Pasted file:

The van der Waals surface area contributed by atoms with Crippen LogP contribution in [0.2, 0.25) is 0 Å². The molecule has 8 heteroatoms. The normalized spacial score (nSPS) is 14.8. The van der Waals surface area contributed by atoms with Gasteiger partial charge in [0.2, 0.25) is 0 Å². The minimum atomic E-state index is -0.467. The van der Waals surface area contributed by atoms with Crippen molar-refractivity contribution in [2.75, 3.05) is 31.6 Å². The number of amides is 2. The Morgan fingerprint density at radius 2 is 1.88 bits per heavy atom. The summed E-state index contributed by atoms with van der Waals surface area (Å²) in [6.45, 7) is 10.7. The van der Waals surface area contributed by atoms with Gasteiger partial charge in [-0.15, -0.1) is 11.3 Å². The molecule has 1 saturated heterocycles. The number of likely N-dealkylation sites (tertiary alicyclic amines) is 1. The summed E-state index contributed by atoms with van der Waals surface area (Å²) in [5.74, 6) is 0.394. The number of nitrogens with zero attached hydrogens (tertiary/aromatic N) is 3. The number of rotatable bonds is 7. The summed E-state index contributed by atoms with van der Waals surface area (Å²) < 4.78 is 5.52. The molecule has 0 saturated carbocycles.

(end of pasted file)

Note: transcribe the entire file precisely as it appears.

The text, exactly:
The van der Waals surface area contributed by atoms with Crippen LogP contribution in [0.2, 0.25) is 0 Å². The molecule has 8 heteroatoms. The normalized spacial score (nSPS) is 14.8. The van der Waals surface area contributed by atoms with Gasteiger partial charge in [0.2, 0.25) is 0 Å². The minimum atomic E-state index is -0.467. The van der Waals surface area contributed by atoms with Crippen molar-refractivity contribution in [2.75, 3.05) is 31.6 Å². The number of amides is 2. The Morgan fingerprint density at radius 2 is 1.88 bits per heavy atom. The summed E-state index contributed by atoms with van der Waals surface area (Å²) in [6.45, 7) is 10.7. The van der Waals surface area contributed by atoms with Gasteiger partial charge in [-0.15, -0.1) is 11.3 Å². The molecule has 1 saturated heterocycles. The number of likely N-dealkylation sites (tertiary alicyclic amines) is 1. The summed E-state index contributed by atoms with van der Waals surface area (Å²) in [5.74, 6) is 0.394. The number of nitrogens with zero attached hydrogens (tertiary/aromatic N) is 3. The number of rotatable bonds is 7. The summed E-state index contributed by atoms with van der Waals surface area (Å²) < 4.78 is 5.52. The molecule has 0 saturated carbocycles.